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Library Europe's largest nursing-specific collection

Black History Month

Highlights from the Collections: Black History Month

In honour of black history month, the RCN Library and Archive Service are showcasing some of our amazing collections to recognise the contribution of black and minority ethnic (BAME) nurses. If you have any comments, recognise a nurse or would like further information, please contact us

Our collections are always developing and we welcome donations from RCN members and the public. If you have any photographs, certificates, nursing notes or badges which you would like to donate to our archive, please complete our donation form.

Please note that images are for reference only. If you would like to use any images please contact us.


Images

Our archive holds BAME nursing images from the 1950s through to the 1980s. Our holdings are extensive and available to browse through our archive catalogue and our digital archive.

We have included some images here for you to view.

We welcome more information on nurses in our photograph collection, to help improve our knowledge and enable us to have a more complete picture of nursing history.




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Ms. Watson-Druee discusses her arrival in Britain in 1969

Oral histories

The archive holds a number of nurse's personal stories, where nursing recount how they overcame obstacles to attain professional recognition for their contribution to nursing. A number of these histories, told in their own words, come from nurses entering the UK profession from around the world including:

Dr Neslyn Watson-Druee was born in St Elizabeth, Jamaica. She always wanted to be a nurse, and travelled to the UK in 1969, without her parents consent, to train. Following an incident she left the NHS and set up a successful careers development company dealing exclusively with ethnic minorities prior to becoming NHS Kingston Chairman.

Carmen Morgan, born Chapelton in Clarendon Jamaica, she trained at Bexley Hospital on a friends recommendation, eventually qualifying with an OU degree and working in district nursing.

Geniva Olaniyan came to Britain from Trinidad in 1968. She trained as a nurse at Queen Alexandra Hospital, Cosham and later in her career as a midwife at Guy's Hospital.

If you would like to browse our oral history collection it is available online



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Journal Articles

Throughout their history BAME nurses have written about their experiences, both clinical and personal. The list below covers some of the issues and challenges our BAME nurses face today and in the past. For more information and to search our collection, try our library search tool.


Breaking Barriers

Colleagues celebrate Windrush legacy

Racism, immigration, and the NHS

The Seacole legacy

Black, Asian and minority ethnic female nurses: colonialism, power and racism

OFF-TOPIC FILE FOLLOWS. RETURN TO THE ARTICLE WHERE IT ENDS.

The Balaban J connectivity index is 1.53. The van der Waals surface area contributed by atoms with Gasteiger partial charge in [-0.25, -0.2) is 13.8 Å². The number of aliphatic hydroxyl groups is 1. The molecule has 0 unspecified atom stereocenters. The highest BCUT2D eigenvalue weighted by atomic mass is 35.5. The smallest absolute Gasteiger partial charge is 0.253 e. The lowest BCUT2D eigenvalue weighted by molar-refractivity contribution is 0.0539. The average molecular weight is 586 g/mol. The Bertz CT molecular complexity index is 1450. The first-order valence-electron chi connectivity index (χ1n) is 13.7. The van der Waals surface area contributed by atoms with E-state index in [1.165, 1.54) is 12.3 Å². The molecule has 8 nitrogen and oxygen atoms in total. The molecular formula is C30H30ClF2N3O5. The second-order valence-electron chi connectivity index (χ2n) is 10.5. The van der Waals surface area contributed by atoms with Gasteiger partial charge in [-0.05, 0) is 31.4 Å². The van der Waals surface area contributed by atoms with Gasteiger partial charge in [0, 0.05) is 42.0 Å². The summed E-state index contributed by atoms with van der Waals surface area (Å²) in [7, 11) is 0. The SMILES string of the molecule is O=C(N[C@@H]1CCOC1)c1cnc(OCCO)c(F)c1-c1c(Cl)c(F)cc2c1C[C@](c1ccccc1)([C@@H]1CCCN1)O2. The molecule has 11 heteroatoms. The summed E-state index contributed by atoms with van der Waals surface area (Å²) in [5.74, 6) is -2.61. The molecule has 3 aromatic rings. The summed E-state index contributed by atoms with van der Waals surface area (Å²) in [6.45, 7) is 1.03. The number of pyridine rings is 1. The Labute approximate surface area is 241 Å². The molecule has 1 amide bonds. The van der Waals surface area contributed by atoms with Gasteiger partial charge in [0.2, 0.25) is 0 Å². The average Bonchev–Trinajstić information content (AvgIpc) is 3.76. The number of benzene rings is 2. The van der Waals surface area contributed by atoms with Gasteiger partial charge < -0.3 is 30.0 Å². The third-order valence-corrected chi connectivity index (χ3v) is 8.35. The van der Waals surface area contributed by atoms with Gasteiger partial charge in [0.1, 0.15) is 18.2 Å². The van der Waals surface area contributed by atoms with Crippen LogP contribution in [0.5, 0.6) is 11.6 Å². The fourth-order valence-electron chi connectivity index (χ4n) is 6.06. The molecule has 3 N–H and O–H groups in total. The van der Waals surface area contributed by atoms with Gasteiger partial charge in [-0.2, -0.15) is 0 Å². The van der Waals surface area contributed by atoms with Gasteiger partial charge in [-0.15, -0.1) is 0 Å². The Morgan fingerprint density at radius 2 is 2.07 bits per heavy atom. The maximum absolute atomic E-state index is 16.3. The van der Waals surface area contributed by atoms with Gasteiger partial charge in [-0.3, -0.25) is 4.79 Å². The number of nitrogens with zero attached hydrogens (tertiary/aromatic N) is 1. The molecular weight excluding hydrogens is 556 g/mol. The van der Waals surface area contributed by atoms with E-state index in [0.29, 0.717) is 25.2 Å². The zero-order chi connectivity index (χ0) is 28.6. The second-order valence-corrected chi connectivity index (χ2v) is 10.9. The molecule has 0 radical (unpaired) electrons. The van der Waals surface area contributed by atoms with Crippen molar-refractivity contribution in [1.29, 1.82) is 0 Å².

History of partnership

Mother country




BAME Journals

The RCN Library holds an impressive array of journals covering a wide array of countries including Jamaica, Nigeria, Australia and New Zealand. A number of these titles are only held in the UK by the RCN. These titles may be viewable by appointment only.

Australasian Nurses

New Zealand Nursing Journal

Nursing Journal of India

Nursing Journal of Singapore

Philippine Journal of Nursing

South African Nursing Journal

Zambia Nurse



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Books on Windrush

The library holds a number of books detailing the history of the Windrush era and its subsequent influence today. Below are a selection of our titles, for more information visit the library catalogue.


Nnaemeka, Barbara Maria. (2013) Granddaughter of the Windrush.

Kramer, Ann. (2006) Many rivers to cross: Caribbean people in the NHS 1948-69.

Edmund-Charles, Zena A. P. (2006) Then and now in the National Health Service.

Phillips, M. (1998) Windrush: a guide to the season.

Bourne, S. (2018) War to Windrush: black women in Britain 1939 to 1948.

Bourne, S. (2010) Mother country: Britain's black community on the home front, 1939-45.

Carnegie, M.E. (1986) The path we tread: blacks in nursing, 1854-1984

Hine (1989) Black women in white: racial conflict and cooperation in the nursing profession 1890-1950



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Windrush books

Books about BAME nurses and their experiences

We have a number of titles in our library catalogue which reflect the diversity of the nursing community. Many of these works are written by BAME nurses and this includes our first edition of Mary Seacoles book, written to raise funds following her work in the Crimea.


Seacole, Mary (1857) Wonderful adventures of Mrs Seacole in many lands 

Carnegie, M.E. (1995) The path we tread: blacks in nursing worldwide 1854-1994

Davis, A.T. (1999) Early Black American leaders in nursing: architects for integration and equality

Anionwu, Elizabeth (2016) Mixed Blessings from a Cambridge Union 

Kramer, Ann (2006) Many rivers to cross.

Divins, Roberta (2015) Contagious communities: medicines, migration and the NHS in post war Britain.

Amya, SEN (1970) Problems of overseas students and nurses

Mayor, Vina (2002) Staying power: the career journeys of leading African, African-Caribbean and Asian nurses in England Ph.D thesis.
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Hidden in plain sight diversity exhibition

Our recent exhibition celebrated the contributions of some of the nurses whose work and lives have been overlooked. We highlight a few of stories from the RCN collections, including the role of lesbian nurses in the First World War, BAME nurses and Deaf mental health nurses.